Synopsis by Hal Erickson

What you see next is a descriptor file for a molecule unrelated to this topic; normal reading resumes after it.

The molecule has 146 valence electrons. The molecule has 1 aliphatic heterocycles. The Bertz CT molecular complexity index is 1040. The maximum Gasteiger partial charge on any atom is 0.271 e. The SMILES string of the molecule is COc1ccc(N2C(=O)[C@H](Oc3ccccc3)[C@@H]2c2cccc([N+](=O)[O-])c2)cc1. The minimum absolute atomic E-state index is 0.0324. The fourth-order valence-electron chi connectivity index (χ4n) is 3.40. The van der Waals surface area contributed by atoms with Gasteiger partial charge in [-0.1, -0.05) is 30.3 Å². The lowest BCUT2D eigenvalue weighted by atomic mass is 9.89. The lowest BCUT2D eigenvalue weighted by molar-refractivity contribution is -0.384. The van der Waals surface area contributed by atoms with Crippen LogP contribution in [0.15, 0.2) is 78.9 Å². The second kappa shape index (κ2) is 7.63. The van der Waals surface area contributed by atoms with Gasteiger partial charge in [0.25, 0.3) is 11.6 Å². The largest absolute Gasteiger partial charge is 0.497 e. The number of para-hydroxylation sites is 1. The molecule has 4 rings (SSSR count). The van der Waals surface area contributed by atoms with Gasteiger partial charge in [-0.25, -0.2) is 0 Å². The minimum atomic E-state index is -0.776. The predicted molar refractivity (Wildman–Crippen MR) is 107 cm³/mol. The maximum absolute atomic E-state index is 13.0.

Throughout the late '90s and early 2000s, film archivists unearthed millions of feet of color footage shot by both professionals and amateurs during WWII but long tucked away and forgotten due to reasons of security and economics. Several TV series and specials were culled from these vivid color images; foremost among these is the four-hour PBS documentary The Perilous Fight: America's World War II in Color. Narrated by Martin Sheen, this remarkable assemblage includes disturbing on-the-spot film coverage of the aftermath of Pearl Harbor (reportedly shot by John Ford's military unit) and the Warsaw Ghetto, some heart-stopping combat coverage of the landings in North Africa and Normandy, and fascinating glimpses of the home front in both city and country. The images were complemented by poignant off-camera readings of correspondence written by the combatants and their friends and families back home, and by pointed editorial comments about the role of women and minorities in the war years. The Perilous Fight was first telecast on February 12 and 19, 2003 (two hour-long episodes per night), and was tied in with the publication the coffee-table book America at War in Color.